After assembling the cluster case and installing the Raspberry Pis, the next step was to install an operating system and prepare the nodes for running Kubernetes. I found no reason not to use the Debian based Raspberry Pi OS Lite, so that's what I did. Since I primarily use Debian, I thought I'd try out the Ubuntu Raspberry Pi Imager available on the Raspberry Pi downloads page . Although installing the imager.deb package required manually installing some missing dependencies, the Imager application itself was extremely simple to use. I just selected the OS and the SD card and proceeded with writing each of the 4 SD cards I'd be installing in the Pis. I should note that at the time of writing this, a 64-bit version of Raspberry Pi OS was currently in beta. I chose to stick with the 32-bit stable release because I prefer stability over the bleeding edge, and because I only was only using Raspberry Pis with up to 4GBs of RAM.

Image: Raspberry Pi Imager screenshot

Since Raspberry Pis are often used headless, Raspberry Pi OS provides an easy way to enable the SSH server without needing to connect a display. As shown in the steps found here , you simply create a file titled “ssh” in the boot directory on the SD card. I did this after writing each of the SD cards, before ejecting them.

Next, I installed the SD Cards in the Pis and powered only one on. If I powered on all the Pis on at this point, they would have all had the same hostname and with similar MAC addresses, it would have been difficult to tell them apart when connecting via SSH. Instead, I powered them on and individually connected via SSH, changed the hostname using raspi-config, and rebooted each one, before powering on the next.

On my network this was a fairly simple process because I have a pfSense appliance as my router, and I have the DNS server configured to register hostnames from DHCP leases and static mappings. This allowed me to just ssh to each new Pi using "pi@raspberrypi" without knowing the IP address it was assigned from DHCP. If I didn't have this configured on my network, I would have had to do an nmap scan or look at DHCP leases to find the IP address of each new Raspberry Pi.

This is also why I only changed the hostnames and didn't configure any static IP addresses on the Raspberry Pis. It's something I generally do for all the servers on my home network. Instead of statically configuring an IP address on the server itself, I rely on static DHCP mappings and hostname registration in DNS. Using DHCP and DNS in instead of configuring static IPs everywhere makes it much simpler to change an IP address of a server if I ever need to, and makes it so I rarely have to remember IP addresses. I configured static DHCP mappings to reserve a specific IP address for each of the Pis. This wasn't strictly necessary, but it gives me finer control of the lease times and other options given to each Pi and makes the IP addresses predictable.

Here are the simple host names I chose: 1)

  • k3s-master-rpi001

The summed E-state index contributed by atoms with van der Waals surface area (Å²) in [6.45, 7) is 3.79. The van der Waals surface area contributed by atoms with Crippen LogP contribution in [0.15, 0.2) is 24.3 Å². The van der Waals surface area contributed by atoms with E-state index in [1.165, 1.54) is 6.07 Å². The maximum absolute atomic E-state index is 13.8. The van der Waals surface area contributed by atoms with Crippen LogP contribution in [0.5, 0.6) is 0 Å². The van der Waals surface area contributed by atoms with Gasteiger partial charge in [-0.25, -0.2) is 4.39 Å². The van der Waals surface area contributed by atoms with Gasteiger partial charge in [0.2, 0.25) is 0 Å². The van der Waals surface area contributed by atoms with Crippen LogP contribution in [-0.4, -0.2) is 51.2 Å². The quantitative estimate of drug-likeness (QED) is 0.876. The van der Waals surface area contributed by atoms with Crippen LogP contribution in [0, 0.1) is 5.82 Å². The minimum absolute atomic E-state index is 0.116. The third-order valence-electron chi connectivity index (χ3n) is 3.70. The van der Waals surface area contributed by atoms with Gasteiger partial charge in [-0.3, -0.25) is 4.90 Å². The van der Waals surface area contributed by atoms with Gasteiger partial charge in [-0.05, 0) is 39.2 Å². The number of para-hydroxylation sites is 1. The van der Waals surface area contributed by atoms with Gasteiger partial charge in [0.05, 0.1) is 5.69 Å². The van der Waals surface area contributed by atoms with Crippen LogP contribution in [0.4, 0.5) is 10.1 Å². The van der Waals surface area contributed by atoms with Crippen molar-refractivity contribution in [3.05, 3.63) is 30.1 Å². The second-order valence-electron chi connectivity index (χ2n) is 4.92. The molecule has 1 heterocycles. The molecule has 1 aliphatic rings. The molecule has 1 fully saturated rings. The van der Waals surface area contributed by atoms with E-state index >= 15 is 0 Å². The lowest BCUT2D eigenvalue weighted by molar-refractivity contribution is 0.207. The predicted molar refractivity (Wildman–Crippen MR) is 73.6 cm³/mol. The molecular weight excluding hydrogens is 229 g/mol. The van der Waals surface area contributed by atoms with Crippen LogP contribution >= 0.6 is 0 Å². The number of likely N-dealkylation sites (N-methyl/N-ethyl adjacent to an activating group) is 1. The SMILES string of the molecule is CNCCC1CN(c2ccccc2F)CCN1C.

• k3s-worker-rpi002
  • k3s-worker-rpi003
  • k3s-worker-rpi004

The "k3s" prefix is the version of Kubernetes I plan on using. I'll talk more about this in the next post. The "master" or "worker" designation refers to the role of the node. Since K3s only supports multiple master nodes when using an external database, I'm using only a single master node in my cluster, (which is quite common). Lastly, the "rpi" suffix identifies that the node is a Raspberry Pi and I follow it with a simple numeric identifier that has room for up to 999 Raspberry Pis--hey! one can dream right?

Once I had all the Pis up and running, I logged in to each and changed the default pi user password and expanded the file system by once again using the raspi-config utility. At this stage, many of the "follow-the-bouncing-ball" guides out there will have you reduce the amount of RAM allocated for the GPU, disable swap memory, and add some cgroup options to support containers. However, I put off doing these tasks for now because I wanted to build out the cluster incrementally and see what impact each change would have individually.

Image: raspi-config screenshot

Speaking of building incrementally, at this point I thought it would be a good idea to setup Ansible so I could incrementally apply some of the changes I would need to make across all of the nodes. Using a VM which I dedicated for Ansible, I used the command ssh-copy-id pi@ to copy my user’s ssh public key onto each Pi. This allows Ansible to connect to each node as the pi user without a needing a password. I then created a simple inventory file and made sure Ansible could log into the all nodes using an ad-hoc command to gather record some device details. I'll be doing more with Ansible later in this series and I've made all of the files available on my GitHub here.

brian@ansible-vm:~/k3s_ansible$ cat hosts
[k3s_rpis]
k3s-master-rpi001
k3s-worker-rpi[002:004]

brian@ansible-vm:~/k3s_ansible$ ansible -u pi -m shell -a \
> 'uname -a && \
> lsb_release -d && \
> cat /proc/cpuinfo | grep "Revision\|Model" &&\
> cat /proc/meminfo | grep MemTotal && \
> lscpu | grep "Architecture\|Model name\|CPU max MHz"' \
> k3s_rpis
k3s-master-rpi001 | CHANGED | rc=0 >>